For the first time ever, sales of bottled water exceeded soda in 2016, with a total of 49.4 billion bottles sold in the US. According to the New York Times, that means that Americans drank almost 12 billion gallons of bottled water last year, or more than 36 gallons per person.
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Whether bubbly, flat, flavored, filtered, or electrolyte-enhanced, bottled water is a thriving market—and one fueled by both extensive marketing campaigns and water safety concerns. According to Money magazine, the largest US bottled water companies—Nestle Water, Coca-Cola, Dr. Pepper—indicate that cases of lead contamination in Flint, Michigan, Washington, DC, and New Jersey have boosted water sales by raising concern about the quality of tap water and focusing the nation’s attention on its decaying pipes.
In fact, consumer surveys show that many citizens don’t feel that they have a choice besides purchasing bottled water. Boil notices and contamination events have led them to fear the water that comes out of their taps. And consumers often believe that bottled water is free of microorganisms, even though research indicates that the process of bottling water and storing it on market shelves can actually facilitate microbial growth. “People feeling unsafe about their drinking water clearly leads them to drink it out of a bottle,” Ali Dibadj, a consumer analyst at Sanford C. Bernstein & Co., told Bloomberg. The message in the bottle is one of mistrust.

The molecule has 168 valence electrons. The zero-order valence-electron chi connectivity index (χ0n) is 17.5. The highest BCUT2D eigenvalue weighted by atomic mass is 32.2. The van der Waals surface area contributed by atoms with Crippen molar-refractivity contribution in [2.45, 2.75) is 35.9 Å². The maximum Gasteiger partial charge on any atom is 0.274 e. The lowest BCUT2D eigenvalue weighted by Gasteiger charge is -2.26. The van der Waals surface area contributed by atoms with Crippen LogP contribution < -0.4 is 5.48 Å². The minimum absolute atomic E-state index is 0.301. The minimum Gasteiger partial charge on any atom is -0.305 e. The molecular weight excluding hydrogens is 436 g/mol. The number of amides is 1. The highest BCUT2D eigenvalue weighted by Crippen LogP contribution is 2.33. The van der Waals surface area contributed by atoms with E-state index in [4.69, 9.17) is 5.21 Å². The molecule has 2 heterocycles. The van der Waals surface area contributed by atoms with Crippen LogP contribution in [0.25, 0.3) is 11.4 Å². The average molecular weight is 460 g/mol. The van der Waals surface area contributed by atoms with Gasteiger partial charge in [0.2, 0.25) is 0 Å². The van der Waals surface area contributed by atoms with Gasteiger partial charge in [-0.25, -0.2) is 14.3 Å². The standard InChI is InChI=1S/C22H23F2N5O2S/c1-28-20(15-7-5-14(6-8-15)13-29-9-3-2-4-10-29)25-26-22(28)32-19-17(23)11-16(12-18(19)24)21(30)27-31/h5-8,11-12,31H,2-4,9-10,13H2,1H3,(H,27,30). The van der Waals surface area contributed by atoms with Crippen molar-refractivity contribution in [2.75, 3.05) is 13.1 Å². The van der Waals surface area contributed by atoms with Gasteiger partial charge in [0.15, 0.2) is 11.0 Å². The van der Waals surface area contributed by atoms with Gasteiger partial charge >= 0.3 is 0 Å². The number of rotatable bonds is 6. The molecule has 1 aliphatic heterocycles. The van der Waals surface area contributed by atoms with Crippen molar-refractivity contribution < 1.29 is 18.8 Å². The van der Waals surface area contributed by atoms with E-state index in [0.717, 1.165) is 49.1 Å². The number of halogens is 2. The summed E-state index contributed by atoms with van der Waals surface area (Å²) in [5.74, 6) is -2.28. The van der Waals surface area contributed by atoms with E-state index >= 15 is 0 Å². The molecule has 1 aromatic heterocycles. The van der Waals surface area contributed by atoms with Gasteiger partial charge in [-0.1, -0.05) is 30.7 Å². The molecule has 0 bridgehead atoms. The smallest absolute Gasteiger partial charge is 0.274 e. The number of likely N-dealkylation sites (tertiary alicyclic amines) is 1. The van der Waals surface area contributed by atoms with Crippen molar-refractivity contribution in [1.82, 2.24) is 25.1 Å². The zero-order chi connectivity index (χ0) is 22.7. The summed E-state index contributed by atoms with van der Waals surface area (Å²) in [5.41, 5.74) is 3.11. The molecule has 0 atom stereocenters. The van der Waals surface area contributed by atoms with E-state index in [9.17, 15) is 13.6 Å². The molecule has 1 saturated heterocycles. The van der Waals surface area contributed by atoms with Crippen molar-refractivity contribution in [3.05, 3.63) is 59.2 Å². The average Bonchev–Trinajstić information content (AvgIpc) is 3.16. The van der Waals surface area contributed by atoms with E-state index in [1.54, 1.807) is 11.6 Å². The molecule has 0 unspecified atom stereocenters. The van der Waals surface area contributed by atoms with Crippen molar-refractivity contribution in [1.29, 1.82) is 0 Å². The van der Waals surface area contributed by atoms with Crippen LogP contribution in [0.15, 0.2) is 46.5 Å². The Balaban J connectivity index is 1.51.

How can the industry go about regaining consumer trust? At the 2016 OneWater Summit in Atlanta last June, Radhika Fox, CEO of the US Water Alliance, touched on the subject during her keynote presentation. She invited industry members to demonstrate confidence by drinking tap water themselves. Others advocated reminding the public that tap water is regulated and tested, and encouraging water customers to review their utility’s Consumer Confidence Report.
Since then, journalists have also voiced the detriments of bottled water, including the extensive environmental costs, in an array of news stories. Making plastic water bottles results in carbon emissions and uses about 17 million barrels of oil annually according to Ecology.com. One interactive article by Tatiana Schlossberg (formatted as a quiz) about plastic water bottle usage is especially effective in revealing staggering statistics about our plastic habit and its effects on the planet.
Globally, people spend around $100 billion a year on bottled water. Americans account for well over half of that. It’s time for water professionals to look at what the popularity of bottled water telling us. What steps do you suggest that the industry takes in order to regain consumer trust?